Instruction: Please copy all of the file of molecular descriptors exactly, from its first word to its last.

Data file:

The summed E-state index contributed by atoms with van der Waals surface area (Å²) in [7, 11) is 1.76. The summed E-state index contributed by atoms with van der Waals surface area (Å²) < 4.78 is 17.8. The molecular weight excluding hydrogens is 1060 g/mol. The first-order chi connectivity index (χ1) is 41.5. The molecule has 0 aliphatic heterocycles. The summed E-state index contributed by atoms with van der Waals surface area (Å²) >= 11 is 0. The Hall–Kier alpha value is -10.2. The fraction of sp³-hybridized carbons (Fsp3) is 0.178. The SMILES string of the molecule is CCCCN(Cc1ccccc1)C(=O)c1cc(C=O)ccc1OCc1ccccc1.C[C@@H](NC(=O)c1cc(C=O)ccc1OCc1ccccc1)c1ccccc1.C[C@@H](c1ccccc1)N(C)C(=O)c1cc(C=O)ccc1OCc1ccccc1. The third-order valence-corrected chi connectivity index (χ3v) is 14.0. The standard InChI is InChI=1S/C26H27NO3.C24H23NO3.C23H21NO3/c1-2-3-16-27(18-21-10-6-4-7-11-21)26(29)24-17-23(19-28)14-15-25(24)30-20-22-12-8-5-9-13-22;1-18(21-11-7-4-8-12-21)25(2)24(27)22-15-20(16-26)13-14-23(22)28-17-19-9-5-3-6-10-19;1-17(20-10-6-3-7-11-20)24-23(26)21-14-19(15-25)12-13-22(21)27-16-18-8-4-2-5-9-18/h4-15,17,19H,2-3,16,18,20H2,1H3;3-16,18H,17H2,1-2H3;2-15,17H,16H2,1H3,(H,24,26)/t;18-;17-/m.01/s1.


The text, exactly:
The summed E-state index contributed by atoms with van der Waals surface area (Å²) in [7, 11) is 1.76. The summed E-state index contributed by atoms with van der Waals surface area (Å²) < 4.78 is 17.8. The molecular weight excluding hydrogens is 1060 g/mol. The first-order chi connectivity index (χ1) is 41.5. The molecule has 0 aliphatic heterocycles. The summed E-state index contributed by atoms with van der Waals surface area (Å²) >= 11 is 0. The Hall–Kier alpha value is -10.2. The fraction of sp³-hybridized carbons (Fsp3) is 0.178. The SMILES string of the molecule is CCCCN(Cc1ccccc1)C(=O)c1cc(C=O)ccc1OCc1ccccc1.C[C@@H](NC(=O)c1cc(C=O)ccc1OCc1ccccc1)c1ccccc1.C[C@@H](c1ccccc1)N(C)C(=O)c1cc(C=O)ccc1OCc1ccccc1. The third-order valence-corrected chi connectivity index (χ3v) is 14.0. The standard InChI is InChI=1S/C26H27NO3.C24H23NO3.C23H21NO3/c1-2-3-16-27(18-21-10-6-4-7-11-21)26(29)24-17-23(19-28)14-15-25(24)30-20-22-12-8-5-9-13-22;1-18(21-11-7-4-8-12-21)25(2)24(27)22-15-20(16-26)13-14-23(22)28-17-19-9-5-3-6-10-19;1-17(20-10-6-3-7-11-20)24-23(26)21-14-19(15-25)12-13-22(21)27-16-18-8-4-2-5-9-18/h4-15,17,19H,2-3,16,18,20H2,1H3;3-16,18H,17H2,1-2H3;2-15,17H,16H2,1H3,(H,24,26)/t;18-;17-/m.01/s1.